The government is set to announce a new law which will ban new farming operations in “grassland” landscapes, a term coined by an opposition MP.
The new law will ban all new or expanded farms within a year of being established, which will have the same legal status as existing farms, but it will also allow for some exemptions.
The new laws will be introduced on December 14.
“The government is looking at ways to ensure the environment and the wellbeing of New Zealanders, including the people who are farming, in the new laws,” Minister for Agriculture Bill English said in a statement.
“In New Zealand, it is very common for new farming to be built in new or expanding areas.
In some cases, this is because it is a small business that is already doing very well in a region.
The government’s proposed rules, which are still under consideration, would require farmers to establish an operation for at least three years and to establish a management plan and clearances. “
This new legislation will make it clear that all existing farms that have been established or are in the planning stages for future development must be treated as a new agricultural undertaking and subject to the same rules as any other agricultural undertaking.”
The government’s proposed rules, which are still under consideration, would require farmers to establish an operation for at least three years and to establish a management plan and clearances.
They also will require farmers that are seeking to reopen their operations to a local community or a member of the public to apply for an exemption under the National Heritage Act.
The move comes after the New Zealand Greens proposed a similar amendment in Parliament.
The Greens also say the new legislation should allow for exemptions from existing farm laws, such as those that allow farmers to operate on their own land.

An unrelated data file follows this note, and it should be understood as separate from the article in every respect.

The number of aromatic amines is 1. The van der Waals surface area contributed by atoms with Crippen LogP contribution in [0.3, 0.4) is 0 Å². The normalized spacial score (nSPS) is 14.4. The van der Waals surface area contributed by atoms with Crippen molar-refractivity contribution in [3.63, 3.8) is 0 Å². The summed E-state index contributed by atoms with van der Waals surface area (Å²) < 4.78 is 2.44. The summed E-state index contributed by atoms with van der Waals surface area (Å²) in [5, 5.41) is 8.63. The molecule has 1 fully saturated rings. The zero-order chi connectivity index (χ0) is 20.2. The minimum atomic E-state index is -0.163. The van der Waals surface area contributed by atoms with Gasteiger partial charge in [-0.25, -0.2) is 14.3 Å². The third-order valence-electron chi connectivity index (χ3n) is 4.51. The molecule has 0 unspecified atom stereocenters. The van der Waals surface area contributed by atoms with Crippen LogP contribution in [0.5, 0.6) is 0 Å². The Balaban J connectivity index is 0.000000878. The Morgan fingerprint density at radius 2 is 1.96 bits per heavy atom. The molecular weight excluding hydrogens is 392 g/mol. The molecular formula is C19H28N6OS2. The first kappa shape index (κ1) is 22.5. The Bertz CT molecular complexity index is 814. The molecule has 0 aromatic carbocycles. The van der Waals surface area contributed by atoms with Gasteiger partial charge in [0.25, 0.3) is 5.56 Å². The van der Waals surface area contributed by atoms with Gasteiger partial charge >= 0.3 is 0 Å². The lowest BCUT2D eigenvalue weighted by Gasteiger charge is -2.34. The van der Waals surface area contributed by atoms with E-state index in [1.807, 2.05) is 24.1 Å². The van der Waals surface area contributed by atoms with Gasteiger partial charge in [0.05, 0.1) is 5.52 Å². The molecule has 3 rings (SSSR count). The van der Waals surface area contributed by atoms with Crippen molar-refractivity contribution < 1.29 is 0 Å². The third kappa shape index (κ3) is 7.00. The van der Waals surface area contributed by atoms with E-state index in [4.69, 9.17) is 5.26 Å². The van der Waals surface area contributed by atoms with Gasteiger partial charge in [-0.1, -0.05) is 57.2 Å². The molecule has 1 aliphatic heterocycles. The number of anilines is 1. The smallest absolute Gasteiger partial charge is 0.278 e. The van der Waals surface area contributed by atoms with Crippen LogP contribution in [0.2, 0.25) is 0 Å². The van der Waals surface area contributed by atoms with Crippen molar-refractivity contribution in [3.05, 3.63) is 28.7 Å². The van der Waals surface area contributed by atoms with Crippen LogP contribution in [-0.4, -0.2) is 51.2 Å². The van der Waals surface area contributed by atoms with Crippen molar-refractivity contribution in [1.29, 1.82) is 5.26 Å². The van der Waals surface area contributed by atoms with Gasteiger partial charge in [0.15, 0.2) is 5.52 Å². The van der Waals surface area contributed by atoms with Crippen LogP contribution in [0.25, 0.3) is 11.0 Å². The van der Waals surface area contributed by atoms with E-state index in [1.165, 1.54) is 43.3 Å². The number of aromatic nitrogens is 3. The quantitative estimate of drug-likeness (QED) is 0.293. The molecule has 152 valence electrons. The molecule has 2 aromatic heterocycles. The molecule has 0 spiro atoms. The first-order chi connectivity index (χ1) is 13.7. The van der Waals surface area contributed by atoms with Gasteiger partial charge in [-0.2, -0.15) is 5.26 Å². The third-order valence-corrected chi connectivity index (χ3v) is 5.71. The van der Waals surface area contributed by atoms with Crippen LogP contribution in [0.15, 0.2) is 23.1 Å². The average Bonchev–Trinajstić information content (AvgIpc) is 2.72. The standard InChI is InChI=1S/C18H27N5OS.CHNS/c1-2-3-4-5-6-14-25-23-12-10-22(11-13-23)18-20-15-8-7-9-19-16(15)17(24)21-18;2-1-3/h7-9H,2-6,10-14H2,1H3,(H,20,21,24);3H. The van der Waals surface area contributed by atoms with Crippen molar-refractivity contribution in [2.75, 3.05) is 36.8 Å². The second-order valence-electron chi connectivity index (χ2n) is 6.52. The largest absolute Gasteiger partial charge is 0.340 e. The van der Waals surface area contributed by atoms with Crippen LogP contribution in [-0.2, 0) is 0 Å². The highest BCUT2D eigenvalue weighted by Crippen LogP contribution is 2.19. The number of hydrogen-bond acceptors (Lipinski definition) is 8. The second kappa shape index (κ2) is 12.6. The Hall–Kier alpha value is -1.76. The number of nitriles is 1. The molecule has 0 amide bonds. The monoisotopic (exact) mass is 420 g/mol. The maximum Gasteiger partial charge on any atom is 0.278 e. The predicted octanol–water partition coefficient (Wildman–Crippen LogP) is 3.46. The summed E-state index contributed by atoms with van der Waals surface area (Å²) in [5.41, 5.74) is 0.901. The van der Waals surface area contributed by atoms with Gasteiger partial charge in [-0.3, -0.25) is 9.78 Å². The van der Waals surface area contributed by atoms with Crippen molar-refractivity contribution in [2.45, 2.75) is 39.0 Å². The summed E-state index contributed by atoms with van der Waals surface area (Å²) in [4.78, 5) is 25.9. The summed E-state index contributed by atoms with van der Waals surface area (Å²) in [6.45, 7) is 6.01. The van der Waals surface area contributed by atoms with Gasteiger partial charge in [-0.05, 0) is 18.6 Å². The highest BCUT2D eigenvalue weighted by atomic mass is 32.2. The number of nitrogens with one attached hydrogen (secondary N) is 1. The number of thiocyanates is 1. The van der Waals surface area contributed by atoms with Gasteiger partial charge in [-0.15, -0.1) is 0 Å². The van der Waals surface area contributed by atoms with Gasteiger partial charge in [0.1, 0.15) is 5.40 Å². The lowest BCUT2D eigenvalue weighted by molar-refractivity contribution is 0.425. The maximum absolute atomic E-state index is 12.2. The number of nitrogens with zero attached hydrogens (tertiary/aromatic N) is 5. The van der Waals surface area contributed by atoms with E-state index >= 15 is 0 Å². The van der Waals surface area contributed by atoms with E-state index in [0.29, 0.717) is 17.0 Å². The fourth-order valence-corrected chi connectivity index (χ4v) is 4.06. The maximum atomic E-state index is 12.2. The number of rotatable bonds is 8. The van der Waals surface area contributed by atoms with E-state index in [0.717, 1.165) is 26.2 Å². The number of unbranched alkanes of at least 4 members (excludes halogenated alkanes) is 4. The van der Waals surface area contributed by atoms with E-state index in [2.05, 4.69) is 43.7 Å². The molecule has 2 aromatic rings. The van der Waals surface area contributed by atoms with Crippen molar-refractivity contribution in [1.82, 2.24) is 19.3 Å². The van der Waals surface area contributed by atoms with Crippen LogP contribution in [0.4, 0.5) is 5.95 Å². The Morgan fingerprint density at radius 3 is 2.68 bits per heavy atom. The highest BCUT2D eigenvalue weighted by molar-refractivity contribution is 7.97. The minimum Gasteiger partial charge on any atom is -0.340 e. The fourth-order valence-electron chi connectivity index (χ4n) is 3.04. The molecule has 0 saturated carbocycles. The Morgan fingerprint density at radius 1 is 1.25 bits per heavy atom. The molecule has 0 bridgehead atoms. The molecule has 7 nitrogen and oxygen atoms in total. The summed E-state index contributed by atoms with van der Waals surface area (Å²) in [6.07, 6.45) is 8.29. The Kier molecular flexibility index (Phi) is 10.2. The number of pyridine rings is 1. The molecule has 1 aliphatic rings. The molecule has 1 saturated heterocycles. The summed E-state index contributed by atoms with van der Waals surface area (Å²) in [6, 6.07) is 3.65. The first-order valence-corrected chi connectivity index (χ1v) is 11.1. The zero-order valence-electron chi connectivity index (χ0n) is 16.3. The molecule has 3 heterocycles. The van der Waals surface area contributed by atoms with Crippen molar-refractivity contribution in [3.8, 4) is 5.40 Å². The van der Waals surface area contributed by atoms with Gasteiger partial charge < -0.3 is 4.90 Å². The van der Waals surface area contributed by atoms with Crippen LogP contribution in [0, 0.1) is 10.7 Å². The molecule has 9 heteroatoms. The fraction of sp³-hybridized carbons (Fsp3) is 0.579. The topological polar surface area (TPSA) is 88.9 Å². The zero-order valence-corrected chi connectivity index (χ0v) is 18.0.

“If it’s a new farm and they’re applying for an agricultural exemption, they’ll have to prove to the government that they have the capacity to operate without that exemption, and that they’ll be able to operate as a business without that same exemption,” Green Party co-leader David Shoebridge told the ABC.
“But if they’re going to be able operate as an established farming business, they’ve got to have that exemption.
That’s why this amendment was put forward.”
The Greens’ proposed amendment would also allow New Zealand farmers to be exempted from the new farming laws, which require all farmers to obtain a licence, subject to certain conditions, before they can start a new business.
In a statement to the ABC, the Agriculture Ministry said it had already received a number of requests for advice on how to implement the new rules.
“It is our intention to work with the relevant authorities, and with the New Zealander community, to develop a clear, effective, and enforceable framework that will ensure farmers are able to do what they do best: farm on their land and to the best of their ability, in accordance with New Zealand law,” the ministry said.
“We will continue to work closely with local and state government and other stakeholders to ensure farmers have the best possible access to land and waters, and to have the certainty of a clear pathway to operate their operations.”